Accurate description and documentation can help raise awareness about the ICCAs – territories of life for its custodian communities and clarify the values they hold, as well as the ways the community governs and cares for them. Both the outcome and the process of describing and documenting ICCAs can be powerful: self-reflection is a form of self-strengthening. A key aim here is for the communities to develop their own understanding of the crucial elements that need to be recorded and analysed to describe their own specific ICCAs, not generic ones. Clarifying territory boundaries and uses, and sharing stories about an ICCA ,can bring people together, including across generations. Documenting the basic information about an ICCA means collecting/ generating and recording/ storing relevant data for future reference. The data may include observations, pictures, lists, inventories, measurements, maps, videos, experimental results, results of visioning exercises, plans for the desired future and much else that is seen as important to the community and that the community will conserve as baseline information.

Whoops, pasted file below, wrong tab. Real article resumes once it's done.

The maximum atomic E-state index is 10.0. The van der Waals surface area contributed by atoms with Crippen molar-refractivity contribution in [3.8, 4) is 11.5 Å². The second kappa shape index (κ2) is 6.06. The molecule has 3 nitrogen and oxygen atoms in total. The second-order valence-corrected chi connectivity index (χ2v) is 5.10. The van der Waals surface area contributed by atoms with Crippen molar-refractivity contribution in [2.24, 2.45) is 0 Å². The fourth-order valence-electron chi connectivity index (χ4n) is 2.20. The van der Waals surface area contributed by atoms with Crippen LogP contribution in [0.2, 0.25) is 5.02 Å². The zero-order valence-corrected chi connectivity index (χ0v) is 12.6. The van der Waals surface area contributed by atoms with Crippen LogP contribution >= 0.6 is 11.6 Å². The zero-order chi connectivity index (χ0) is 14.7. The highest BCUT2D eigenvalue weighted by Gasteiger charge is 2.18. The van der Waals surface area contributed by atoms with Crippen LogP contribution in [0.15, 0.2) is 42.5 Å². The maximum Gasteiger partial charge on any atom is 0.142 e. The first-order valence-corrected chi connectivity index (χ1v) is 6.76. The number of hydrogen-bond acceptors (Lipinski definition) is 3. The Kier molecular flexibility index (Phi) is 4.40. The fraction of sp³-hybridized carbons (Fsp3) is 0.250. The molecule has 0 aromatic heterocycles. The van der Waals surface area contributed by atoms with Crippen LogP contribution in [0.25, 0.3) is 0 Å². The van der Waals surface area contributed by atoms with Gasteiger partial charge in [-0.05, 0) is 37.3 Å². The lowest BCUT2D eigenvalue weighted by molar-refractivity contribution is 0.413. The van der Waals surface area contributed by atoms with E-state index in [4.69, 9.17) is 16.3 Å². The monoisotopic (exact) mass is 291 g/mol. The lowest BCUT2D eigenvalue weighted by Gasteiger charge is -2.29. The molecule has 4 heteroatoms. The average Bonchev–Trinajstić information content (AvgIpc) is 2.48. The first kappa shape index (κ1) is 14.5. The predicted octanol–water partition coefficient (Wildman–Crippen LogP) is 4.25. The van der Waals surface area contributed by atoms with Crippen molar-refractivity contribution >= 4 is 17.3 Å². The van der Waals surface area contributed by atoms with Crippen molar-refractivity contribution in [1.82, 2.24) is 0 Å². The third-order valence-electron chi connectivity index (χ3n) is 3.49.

The custodian communities should be the main producer of the information and should decide on all matters related to it. In any case, no information about an ICCA should be produced, reproduced or distributed by external actors (organisations and individuals, including the facilitator) without the free, prior, and informed consent of the relevant custodian community.

It is important and useful that processes of documentation are followed up by monitoring, so that communities can be aware of progress as well as of new challenges and opportunities through time. An on-going self-monitoring and evaluation component should be coupled with any documentation initiative.

Read more in the publication: ICCA Self-Strengthening ICCAs – Guidance on a process and resources for custodian indigenous peoples and local communities, Module 2.

The ICCA Consortium believes that documenting territories of life is extremely important and is encouraging and supporting its Members to learn from one another and explain and multiply processes of documentation.   It is also collaborating with the World Conservation and Monitoring Centre of UN Environment to register ICCAs internationally, in the International Registry of ICCA—territories of life and/or, as appropriate and desired, in the World Database of Protected (and Conserved) Areas.

First published on 05/27/2017, and last updated on 05/08/2019